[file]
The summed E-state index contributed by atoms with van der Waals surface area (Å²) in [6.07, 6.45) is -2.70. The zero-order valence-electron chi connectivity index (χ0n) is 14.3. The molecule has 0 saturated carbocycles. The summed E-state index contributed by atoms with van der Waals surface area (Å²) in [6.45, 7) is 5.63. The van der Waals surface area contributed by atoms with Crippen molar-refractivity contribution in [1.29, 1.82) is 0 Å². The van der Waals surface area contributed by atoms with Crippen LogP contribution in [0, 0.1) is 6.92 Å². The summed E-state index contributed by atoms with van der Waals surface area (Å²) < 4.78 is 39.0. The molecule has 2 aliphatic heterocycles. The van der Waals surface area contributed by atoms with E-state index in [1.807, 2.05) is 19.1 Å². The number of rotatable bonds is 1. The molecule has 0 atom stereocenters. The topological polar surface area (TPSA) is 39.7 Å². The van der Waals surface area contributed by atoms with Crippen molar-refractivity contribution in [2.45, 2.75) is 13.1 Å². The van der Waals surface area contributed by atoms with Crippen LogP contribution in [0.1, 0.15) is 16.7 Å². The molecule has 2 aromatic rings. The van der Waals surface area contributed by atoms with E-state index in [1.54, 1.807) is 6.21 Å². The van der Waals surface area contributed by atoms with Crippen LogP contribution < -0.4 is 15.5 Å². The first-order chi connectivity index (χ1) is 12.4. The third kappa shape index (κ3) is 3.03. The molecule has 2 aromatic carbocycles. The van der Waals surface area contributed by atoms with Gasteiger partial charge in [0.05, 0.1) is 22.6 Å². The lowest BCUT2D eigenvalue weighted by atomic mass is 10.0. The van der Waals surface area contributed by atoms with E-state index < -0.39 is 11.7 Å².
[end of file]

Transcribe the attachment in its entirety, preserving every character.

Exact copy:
The summed E-state index contributed by atoms with van der Waals surface area (Å²) in [6.07, 6.45) is -2.70. The zero-order valence-electron chi connectivity index (χ0n) is 14.3. The molecule has 0 saturated carbocycles. The summed E-state index contributed by atoms with van der Waals surface area (Å²) in [6.45, 7) is 5.63. The van der Waals surface area contributed by atoms with Crippen molar-refractivity contribution in [1.29, 1.82) is 0 Å². The van der Waals surface area contributed by atoms with Crippen LogP contribution in [0, 0.1) is 6.92 Å². The summed E-state index contributed by atoms with van der Waals surface area (Å²) < 4.78 is 39.0. The molecule has 2 aliphatic heterocycles. The van der Waals surface area contributed by atoms with E-state index in [1.807, 2.05) is 19.1 Å². The number of rotatable bonds is 1. The molecule has 0 atom stereocenters. The topological polar surface area (TPSA) is 39.7 Å². The van der Waals surface area contributed by atoms with Crippen molar-refractivity contribution in [2.45, 2.75) is 13.1 Å². The van der Waals surface area contributed by atoms with Crippen LogP contribution in [0.1, 0.15) is 16.7 Å². The molecule has 2 aromatic rings. The van der Waals surface area contributed by atoms with E-state index in [1.54, 1.807) is 6.21 Å². The van der Waals surface area contributed by atoms with Crippen LogP contribution < -0.4 is 15.5 Å². The first-order chi connectivity index (χ1) is 12.4. The third kappa shape index (κ3) is 3.03. The molecule has 2 aromatic carbocycles. The van der Waals surface area contributed by atoms with Gasteiger partial charge in [0.05, 0.1) is 22.6 Å². The lowest BCUT2D eigenvalue weighted by atomic mass is 10.0. The van der Waals surface area contributed by atoms with E-state index < -0.39 is 11.7 Å².